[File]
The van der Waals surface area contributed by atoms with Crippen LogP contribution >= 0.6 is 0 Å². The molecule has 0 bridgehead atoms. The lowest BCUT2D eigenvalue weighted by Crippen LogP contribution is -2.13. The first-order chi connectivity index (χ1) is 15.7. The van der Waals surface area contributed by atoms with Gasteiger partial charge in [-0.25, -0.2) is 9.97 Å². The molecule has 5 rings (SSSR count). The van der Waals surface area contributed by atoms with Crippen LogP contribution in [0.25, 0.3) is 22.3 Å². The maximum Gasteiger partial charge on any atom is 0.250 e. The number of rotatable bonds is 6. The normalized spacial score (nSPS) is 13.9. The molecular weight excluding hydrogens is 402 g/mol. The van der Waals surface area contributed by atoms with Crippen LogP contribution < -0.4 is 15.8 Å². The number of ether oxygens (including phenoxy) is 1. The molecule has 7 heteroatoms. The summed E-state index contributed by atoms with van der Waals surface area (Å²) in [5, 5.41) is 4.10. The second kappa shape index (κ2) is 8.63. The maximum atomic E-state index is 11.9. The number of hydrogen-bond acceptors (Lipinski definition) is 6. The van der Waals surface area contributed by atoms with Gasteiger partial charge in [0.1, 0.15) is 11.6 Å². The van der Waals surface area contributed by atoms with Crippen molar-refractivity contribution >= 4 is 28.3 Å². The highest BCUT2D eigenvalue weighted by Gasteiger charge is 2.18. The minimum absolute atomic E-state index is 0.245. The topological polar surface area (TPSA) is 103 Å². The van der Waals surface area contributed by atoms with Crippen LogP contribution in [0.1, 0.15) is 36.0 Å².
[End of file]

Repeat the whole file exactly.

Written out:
The van der Waals surface area contributed by atoms with Crippen LogP contribution >= 0.6 is 0 Å². The molecule has 0 bridgehead atoms. The lowest BCUT2D eigenvalue weighted by Crippen LogP contribution is -2.13. The first-order chi connectivity index (χ1) is 15.7. The van der Waals surface area contributed by atoms with Gasteiger partial charge in [-0.25, -0.2) is 9.97 Å². The molecule has 5 rings (SSSR count). The van der Waals surface area contributed by atoms with Crippen LogP contribution in [0.25, 0.3) is 22.3 Å². The maximum Gasteiger partial charge on any atom is 0.250 e. The number of rotatable bonds is 6. The normalized spacial score (nSPS) is 13.9. The molecular weight excluding hydrogens is 402 g/mol. The van der Waals surface area contributed by atoms with Crippen LogP contribution < -0.4 is 15.8 Å². The number of ether oxygens (including phenoxy) is 1. The molecule has 7 heteroatoms. The summed E-state index contributed by atoms with van der Waals surface area (Å²) in [5, 5.41) is 4.10. The second kappa shape index (κ2) is 8.63. The maximum atomic E-state index is 11.9. The number of hydrogen-bond acceptors (Lipinski definition) is 6. The van der Waals surface area contributed by atoms with Gasteiger partial charge in [0.1, 0.15) is 11.6 Å². The van der Waals surface area contributed by atoms with Crippen molar-refractivity contribution >= 4 is 28.3 Å². The highest BCUT2D eigenvalue weighted by Gasteiger charge is 2.18. The minimum absolute atomic E-state index is 0.245. The topological polar surface area (TPSA) is 103 Å². The van der Waals surface area contributed by atoms with Crippen LogP contribution in [0.1, 0.15) is 36.0 Å².